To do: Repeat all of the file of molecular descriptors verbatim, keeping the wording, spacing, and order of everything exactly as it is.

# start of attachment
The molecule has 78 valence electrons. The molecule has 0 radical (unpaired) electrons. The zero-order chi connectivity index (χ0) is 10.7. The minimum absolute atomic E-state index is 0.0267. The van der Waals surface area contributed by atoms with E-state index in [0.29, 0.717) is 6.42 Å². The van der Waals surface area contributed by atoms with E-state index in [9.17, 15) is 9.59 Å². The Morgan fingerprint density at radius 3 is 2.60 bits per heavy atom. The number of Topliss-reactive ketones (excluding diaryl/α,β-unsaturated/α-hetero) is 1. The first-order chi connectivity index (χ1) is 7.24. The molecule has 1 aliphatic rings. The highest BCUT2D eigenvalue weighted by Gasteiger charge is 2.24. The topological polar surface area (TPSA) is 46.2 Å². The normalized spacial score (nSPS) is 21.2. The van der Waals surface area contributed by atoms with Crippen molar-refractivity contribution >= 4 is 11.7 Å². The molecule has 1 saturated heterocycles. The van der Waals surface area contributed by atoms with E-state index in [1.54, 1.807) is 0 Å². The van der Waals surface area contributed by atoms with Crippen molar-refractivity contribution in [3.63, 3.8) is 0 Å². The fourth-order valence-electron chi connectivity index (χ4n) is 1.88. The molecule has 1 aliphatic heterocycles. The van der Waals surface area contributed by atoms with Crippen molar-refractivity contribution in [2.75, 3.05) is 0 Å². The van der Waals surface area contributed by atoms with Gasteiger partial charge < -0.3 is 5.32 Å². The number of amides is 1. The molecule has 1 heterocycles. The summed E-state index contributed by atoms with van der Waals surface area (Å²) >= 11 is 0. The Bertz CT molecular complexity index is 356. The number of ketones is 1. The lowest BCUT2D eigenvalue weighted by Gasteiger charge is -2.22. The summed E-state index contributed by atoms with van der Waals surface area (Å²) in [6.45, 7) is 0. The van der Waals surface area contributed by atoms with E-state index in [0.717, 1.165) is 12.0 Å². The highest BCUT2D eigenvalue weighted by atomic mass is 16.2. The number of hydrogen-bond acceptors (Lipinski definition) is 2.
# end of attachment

The molecule has 78 valence electrons. The molecule has 0 radical (unpaired) electrons. The zero-order chi connectivity index (χ0) is 10.7. The minimum absolute atomic E-state index is 0.0267. The van der Waals surface area contributed by atoms with E-state index in [0.29, 0.717) is 6.42 Å². The van der Waals surface area contributed by atoms with E-state index in [9.17, 15) is 9.59 Å². The Morgan fingerprint density at radius 3 is 2.60 bits per heavy atom. The number of Topliss-reactive ketones (excluding diaryl/α,β-unsaturated/α-hetero) is 1. The first-order chi connectivity index (χ1) is 7.24. The molecule has 1 aliphatic rings. The highest BCUT2D eigenvalue weighted by Gasteiger charge is 2.24. The topological polar surface area (TPSA) is 46.2 Å². The normalized spacial score (nSPS) is 21.2. The van der Waals surface area contributed by atoms with Crippen molar-refractivity contribution >= 4 is 11.7 Å². The molecule has 1 saturated heterocycles. The van der Waals surface area contributed by atoms with E-state index in [1.54, 1.807) is 0 Å². The van der Waals surface area contributed by atoms with Crippen molar-refractivity contribution in [3.63, 3.8) is 0 Å². The fourth-order valence-electron chi connectivity index (χ4n) is 1.88. The molecule has 1 aliphatic heterocycles. The van der Waals surface area contributed by atoms with Crippen molar-refractivity contribution in [2.75, 3.05) is 0 Å². The van der Waals surface area contributed by atoms with Gasteiger partial charge < -0.3 is 5.32 Å². The number of amides is 1. The molecule has 1 heterocycles. The summed E-state index contributed by atoms with van der Waals surface area (Å²) >= 11 is 0. The Bertz CT molecular complexity index is 356. The number of ketones is 1. The lowest BCUT2D eigenvalue weighted by Gasteiger charge is -2.22. The summed E-state index contributed by atoms with van der Waals surface area (Å²) in [6.45, 7) is 0. The van der Waals surface area contributed by atoms with E-state index in [0.717, 1.165) is 12.0 Å². The highest BCUT2D eigenvalue weighted by atomic mass is 16.2. The number of hydrogen-bond acceptors (Lipinski definition) is 2.